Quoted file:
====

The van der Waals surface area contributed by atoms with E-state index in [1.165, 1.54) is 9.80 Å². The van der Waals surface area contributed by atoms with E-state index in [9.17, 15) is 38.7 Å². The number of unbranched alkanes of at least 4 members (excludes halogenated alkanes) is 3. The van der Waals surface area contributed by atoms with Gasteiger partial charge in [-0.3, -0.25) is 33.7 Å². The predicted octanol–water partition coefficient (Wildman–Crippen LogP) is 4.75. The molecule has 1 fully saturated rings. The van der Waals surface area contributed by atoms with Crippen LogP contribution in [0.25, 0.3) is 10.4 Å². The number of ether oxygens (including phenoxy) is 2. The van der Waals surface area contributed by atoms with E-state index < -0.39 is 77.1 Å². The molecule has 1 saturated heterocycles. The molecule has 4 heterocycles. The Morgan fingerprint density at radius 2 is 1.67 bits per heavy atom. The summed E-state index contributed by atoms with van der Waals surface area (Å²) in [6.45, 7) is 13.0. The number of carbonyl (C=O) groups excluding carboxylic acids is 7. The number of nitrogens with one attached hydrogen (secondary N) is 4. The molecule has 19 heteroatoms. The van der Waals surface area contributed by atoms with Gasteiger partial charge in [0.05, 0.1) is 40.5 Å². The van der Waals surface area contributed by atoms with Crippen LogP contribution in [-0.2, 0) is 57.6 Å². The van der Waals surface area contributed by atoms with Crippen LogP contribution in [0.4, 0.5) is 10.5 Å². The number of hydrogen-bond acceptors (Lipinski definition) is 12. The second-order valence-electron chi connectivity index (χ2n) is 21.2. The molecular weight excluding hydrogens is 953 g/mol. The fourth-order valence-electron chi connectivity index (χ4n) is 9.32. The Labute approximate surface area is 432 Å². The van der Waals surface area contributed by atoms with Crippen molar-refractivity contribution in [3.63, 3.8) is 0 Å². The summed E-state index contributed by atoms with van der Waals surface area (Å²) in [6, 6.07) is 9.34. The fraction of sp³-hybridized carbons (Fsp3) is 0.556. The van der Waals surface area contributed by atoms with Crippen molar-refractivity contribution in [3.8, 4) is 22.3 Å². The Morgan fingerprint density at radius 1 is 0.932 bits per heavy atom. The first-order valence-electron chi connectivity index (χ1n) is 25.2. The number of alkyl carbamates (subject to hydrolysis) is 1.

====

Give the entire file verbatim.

The van der Waals surface area contributed by atoms with E-state index in [1.165, 1.54) is 9.80 Å². The van der Waals surface area contributed by atoms with E-state index in [9.17, 15) is 38.7 Å². The number of unbranched alkanes of at least 4 members (excludes halogenated alkanes) is 3. The van der Waals surface area contributed by atoms with Gasteiger partial charge in [-0.3, -0.25) is 33.7 Å². The predicted octanol–water partition coefficient (Wildman–Crippen LogP) is 4.75. The molecule has 1 fully saturated rings. The van der Waals surface area contributed by atoms with Crippen LogP contribution in [0.25, 0.3) is 10.4 Å². The number of ether oxygens (including phenoxy) is 2. The van der Waals surface area contributed by atoms with E-state index < -0.39 is 77.1 Å². The molecule has 1 saturated heterocycles. The molecule has 4 heterocycles. The Morgan fingerprint density at radius 2 is 1.67 bits per heavy atom. The summed E-state index contributed by atoms with van der Waals surface area (Å²) in [6.45, 7) is 13.0. The number of carbonyl (C=O) groups excluding carboxylic acids is 7. The number of nitrogens with one attached hydrogen (secondary N) is 4. The molecule has 19 heteroatoms. The van der Waals surface area contributed by atoms with Gasteiger partial charge in [0.05, 0.1) is 40.5 Å². The van der Waals surface area contributed by atoms with Crippen LogP contribution in [-0.2, 0) is 57.6 Å². The van der Waals surface area contributed by atoms with Crippen LogP contribution in [0.4, 0.5) is 10.5 Å². The number of hydrogen-bond acceptors (Lipinski definition) is 12. The second-order valence-electron chi connectivity index (χ2n) is 21.2. The molecular weight excluding hydrogens is 953 g/mol. The fourth-order valence-electron chi connectivity index (χ4n) is 9.32. The Labute approximate surface area is 432 Å². The van der Waals surface area contributed by atoms with Crippen molar-refractivity contribution in [3.63, 3.8) is 0 Å². The summed E-state index contributed by atoms with van der Waals surface area (Å²) in [6, 6.07) is 9.34. The fraction of sp³-hybridized carbons (Fsp3) is 0.556. The van der Waals surface area contributed by atoms with Crippen molar-refractivity contribution in [3.8, 4) is 22.3 Å². The Morgan fingerprint density at radius 1 is 0.932 bits per heavy atom. The first-order valence-electron chi connectivity index (χ1n) is 25.2. The number of alkyl carbamates (subject to hydrolysis) is 1.